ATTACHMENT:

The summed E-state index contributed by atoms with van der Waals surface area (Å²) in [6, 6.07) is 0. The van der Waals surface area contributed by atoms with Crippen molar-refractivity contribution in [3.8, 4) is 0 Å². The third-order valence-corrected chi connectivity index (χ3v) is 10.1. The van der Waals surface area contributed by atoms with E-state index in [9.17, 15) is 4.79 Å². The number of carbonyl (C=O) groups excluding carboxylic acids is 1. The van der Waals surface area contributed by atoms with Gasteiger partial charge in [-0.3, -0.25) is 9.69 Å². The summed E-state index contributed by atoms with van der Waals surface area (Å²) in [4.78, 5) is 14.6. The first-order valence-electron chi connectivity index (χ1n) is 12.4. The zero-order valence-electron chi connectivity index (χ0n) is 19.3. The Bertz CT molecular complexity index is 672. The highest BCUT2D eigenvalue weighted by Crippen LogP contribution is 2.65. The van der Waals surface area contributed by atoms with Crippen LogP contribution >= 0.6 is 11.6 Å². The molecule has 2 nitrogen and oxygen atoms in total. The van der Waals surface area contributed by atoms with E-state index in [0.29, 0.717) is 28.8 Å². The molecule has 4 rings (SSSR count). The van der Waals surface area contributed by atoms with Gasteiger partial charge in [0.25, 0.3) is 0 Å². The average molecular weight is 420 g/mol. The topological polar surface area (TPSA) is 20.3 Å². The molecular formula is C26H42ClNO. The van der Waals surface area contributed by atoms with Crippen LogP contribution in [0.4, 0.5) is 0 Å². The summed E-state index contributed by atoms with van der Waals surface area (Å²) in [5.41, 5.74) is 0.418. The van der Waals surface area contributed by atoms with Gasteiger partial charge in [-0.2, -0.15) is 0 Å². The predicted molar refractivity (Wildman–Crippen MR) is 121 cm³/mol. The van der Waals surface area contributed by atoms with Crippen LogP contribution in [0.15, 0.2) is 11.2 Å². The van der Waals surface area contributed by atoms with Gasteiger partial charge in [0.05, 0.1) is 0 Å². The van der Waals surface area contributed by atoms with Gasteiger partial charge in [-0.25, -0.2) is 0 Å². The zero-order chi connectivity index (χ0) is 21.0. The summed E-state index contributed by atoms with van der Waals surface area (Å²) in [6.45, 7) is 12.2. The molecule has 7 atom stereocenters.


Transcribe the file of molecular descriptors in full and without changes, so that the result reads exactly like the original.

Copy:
The summed E-state index contributed by atoms with van der Waals surface area (Å²) in [6, 6.07) is 0. The van der Waals surface area contributed by atoms with Crippen molar-refractivity contribution in [3.8, 4) is 0 Å². The third-order valence-corrected chi connectivity index (χ3v) is 10.1. The van der Waals surface area contributed by atoms with E-state index in [9.17, 15) is 4.79 Å². The number of carbonyl (C=O) groups excluding carboxylic acids is 1. The van der Waals surface area contributed by atoms with Gasteiger partial charge in [-0.3, -0.25) is 9.69 Å². The summed E-state index contributed by atoms with van der Waals surface area (Å²) in [4.78, 5) is 14.6. The first-order valence-electron chi connectivity index (χ1n) is 12.4. The zero-order valence-electron chi connectivity index (χ0n) is 19.3. The Bertz CT molecular complexity index is 672. The highest BCUT2D eigenvalue weighted by Crippen LogP contribution is 2.65. The van der Waals surface area contributed by atoms with Crippen LogP contribution >= 0.6 is 11.6 Å². The molecule has 2 nitrogen and oxygen atoms in total. The van der Waals surface area contributed by atoms with E-state index in [0.29, 0.717) is 28.8 Å². The molecule has 4 rings (SSSR count). The van der Waals surface area contributed by atoms with Gasteiger partial charge in [0.25, 0.3) is 0 Å². The average molecular weight is 420 g/mol. The topological polar surface area (TPSA) is 20.3 Å². The molecular formula is C26H42ClNO. The van der Waals surface area contributed by atoms with Crippen LogP contribution in [0.4, 0.5) is 0 Å². The summed E-state index contributed by atoms with van der Waals surface area (Å²) in [5.41, 5.74) is 0.418. The van der Waals surface area contributed by atoms with Gasteiger partial charge in [-0.2, -0.15) is 0 Å². The predicted molar refractivity (Wildman–Crippen MR) is 121 cm³/mol. The van der Waals surface area contributed by atoms with Crippen LogP contribution in [0.15, 0.2) is 11.2 Å². The van der Waals surface area contributed by atoms with Gasteiger partial charge in [0.05, 0.1) is 0 Å². The van der Waals surface area contributed by atoms with Gasteiger partial charge in [-0.25, -0.2) is 0 Å². The zero-order chi connectivity index (χ0) is 21.0. The summed E-state index contributed by atoms with van der Waals surface area (Å²) in [6.45, 7) is 12.2. The molecule has 7 atom stereocenters.